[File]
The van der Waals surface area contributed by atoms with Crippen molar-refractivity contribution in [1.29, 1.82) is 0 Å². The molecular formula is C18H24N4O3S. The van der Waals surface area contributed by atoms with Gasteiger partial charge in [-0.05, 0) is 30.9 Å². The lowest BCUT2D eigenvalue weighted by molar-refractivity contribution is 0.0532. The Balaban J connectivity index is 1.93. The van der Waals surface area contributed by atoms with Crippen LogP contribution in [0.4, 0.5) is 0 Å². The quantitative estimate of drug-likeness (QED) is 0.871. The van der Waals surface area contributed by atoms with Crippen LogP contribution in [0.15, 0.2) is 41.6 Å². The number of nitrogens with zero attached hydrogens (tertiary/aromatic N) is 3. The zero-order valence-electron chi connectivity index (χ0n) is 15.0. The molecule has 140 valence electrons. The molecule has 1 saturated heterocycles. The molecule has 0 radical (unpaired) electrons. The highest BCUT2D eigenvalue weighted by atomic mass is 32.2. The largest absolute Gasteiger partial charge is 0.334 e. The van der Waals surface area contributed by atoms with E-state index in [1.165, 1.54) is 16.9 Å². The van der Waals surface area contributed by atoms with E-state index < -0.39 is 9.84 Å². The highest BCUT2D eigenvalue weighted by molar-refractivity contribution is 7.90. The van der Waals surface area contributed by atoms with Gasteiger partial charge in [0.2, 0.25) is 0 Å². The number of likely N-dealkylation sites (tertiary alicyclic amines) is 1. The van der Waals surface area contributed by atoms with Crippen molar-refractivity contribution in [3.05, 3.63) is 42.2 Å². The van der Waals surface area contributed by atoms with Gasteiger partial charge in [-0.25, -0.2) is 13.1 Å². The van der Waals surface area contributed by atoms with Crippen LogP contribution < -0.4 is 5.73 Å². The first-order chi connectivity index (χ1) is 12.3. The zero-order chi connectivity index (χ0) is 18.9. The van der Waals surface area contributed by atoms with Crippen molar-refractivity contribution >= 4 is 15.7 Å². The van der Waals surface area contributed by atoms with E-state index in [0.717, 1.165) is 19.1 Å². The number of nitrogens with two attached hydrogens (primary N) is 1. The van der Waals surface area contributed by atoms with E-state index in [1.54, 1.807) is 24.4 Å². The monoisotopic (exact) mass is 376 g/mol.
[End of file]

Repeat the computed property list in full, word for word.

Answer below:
The van der Waals surface area contributed by atoms with Crippen molar-refractivity contribution in [1.29, 1.82) is 0 Å². The molecular formula is C18H24N4O3S. The van der Waals surface area contributed by atoms with Gasteiger partial charge in [-0.05, 0) is 30.9 Å². The lowest BCUT2D eigenvalue weighted by molar-refractivity contribution is 0.0532. The Balaban J connectivity index is 1.93. The van der Waals surface area contributed by atoms with Crippen LogP contribution in [0.4, 0.5) is 0 Å². The quantitative estimate of drug-likeness (QED) is 0.871. The van der Waals surface area contributed by atoms with Crippen LogP contribution in [0.15, 0.2) is 41.6 Å². The number of nitrogens with zero attached hydrogens (tertiary/aromatic N) is 3. The zero-order valence-electron chi connectivity index (χ0n) is 15.0. The molecule has 140 valence electrons. The molecule has 1 saturated heterocycles. The molecule has 0 radical (unpaired) electrons. The highest BCUT2D eigenvalue weighted by atomic mass is 32.2. The largest absolute Gasteiger partial charge is 0.334 e. The van der Waals surface area contributed by atoms with E-state index in [1.165, 1.54) is 16.9 Å². The van der Waals surface area contributed by atoms with E-state index < -0.39 is 9.84 Å². The highest BCUT2D eigenvalue weighted by molar-refractivity contribution is 7.90. The van der Waals surface area contributed by atoms with Gasteiger partial charge in [0.2, 0.25) is 0 Å². The number of likely N-dealkylation sites (tertiary alicyclic amines) is 1. The van der Waals surface area contributed by atoms with Crippen molar-refractivity contribution in [3.05, 3.63) is 42.2 Å². The van der Waals surface area contributed by atoms with Gasteiger partial charge in [-0.25, -0.2) is 13.1 Å². The van der Waals surface area contributed by atoms with Crippen LogP contribution < -0.4 is 5.73 Å². The first-order chi connectivity index (χ1) is 12.3. The zero-order chi connectivity index (χ0) is 18.9. The van der Waals surface area contributed by atoms with Crippen molar-refractivity contribution >= 4 is 15.7 Å². The van der Waals surface area contributed by atoms with E-state index in [0.717, 1.165) is 19.1 Å². The number of nitrogens with two attached hydrogens (primary N) is 1. The van der Waals surface area contributed by atoms with E-state index in [1.54, 1.807) is 24.4 Å². The monoisotopic (exact) mass is 376 g/mol.